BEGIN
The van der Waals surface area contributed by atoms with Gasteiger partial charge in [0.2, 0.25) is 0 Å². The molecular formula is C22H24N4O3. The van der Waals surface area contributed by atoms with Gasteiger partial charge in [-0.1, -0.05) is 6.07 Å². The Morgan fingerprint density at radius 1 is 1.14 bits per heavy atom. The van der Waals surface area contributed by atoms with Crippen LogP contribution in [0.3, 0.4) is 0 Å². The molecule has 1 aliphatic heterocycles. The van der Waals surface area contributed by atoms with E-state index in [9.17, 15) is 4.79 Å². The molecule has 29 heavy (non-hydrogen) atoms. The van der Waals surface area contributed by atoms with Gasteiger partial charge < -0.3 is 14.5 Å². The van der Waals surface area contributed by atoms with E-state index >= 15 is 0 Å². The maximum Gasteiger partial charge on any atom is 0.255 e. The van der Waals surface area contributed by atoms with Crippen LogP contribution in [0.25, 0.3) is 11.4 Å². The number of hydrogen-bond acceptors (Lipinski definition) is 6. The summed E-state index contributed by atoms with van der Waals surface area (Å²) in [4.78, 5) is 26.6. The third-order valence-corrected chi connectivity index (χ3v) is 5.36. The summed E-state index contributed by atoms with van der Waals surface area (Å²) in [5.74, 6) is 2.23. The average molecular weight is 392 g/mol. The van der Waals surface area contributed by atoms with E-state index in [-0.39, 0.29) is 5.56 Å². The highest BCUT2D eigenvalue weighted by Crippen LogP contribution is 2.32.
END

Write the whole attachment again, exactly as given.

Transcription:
The van der Waals surface area contributed by atoms with Gasteiger partial charge in [0.2, 0.25) is 0 Å². The molecular formula is C22H24N4O3. The van der Waals surface area contributed by atoms with Gasteiger partial charge in [-0.1, -0.05) is 6.07 Å². The Morgan fingerprint density at radius 1 is 1.14 bits per heavy atom. The van der Waals surface area contributed by atoms with Crippen LogP contribution in [0.3, 0.4) is 0 Å². The molecule has 1 aliphatic heterocycles. The van der Waals surface area contributed by atoms with E-state index in [9.17, 15) is 4.79 Å². The molecule has 29 heavy (non-hydrogen) atoms. The van der Waals surface area contributed by atoms with Gasteiger partial charge < -0.3 is 14.5 Å². The van der Waals surface area contributed by atoms with E-state index >= 15 is 0 Å². The maximum Gasteiger partial charge on any atom is 0.255 e. The van der Waals surface area contributed by atoms with Crippen LogP contribution in [0.25, 0.3) is 11.4 Å². The number of hydrogen-bond acceptors (Lipinski definition) is 6. The summed E-state index contributed by atoms with van der Waals surface area (Å²) in [4.78, 5) is 26.6. The third-order valence-corrected chi connectivity index (χ3v) is 5.36. The summed E-state index contributed by atoms with van der Waals surface area (Å²) in [5.74, 6) is 2.23. The average molecular weight is 392 g/mol. The van der Waals surface area contributed by atoms with E-state index in [-0.39, 0.29) is 5.56 Å². The highest BCUT2D eigenvalue weighted by Crippen LogP contribution is 2.32.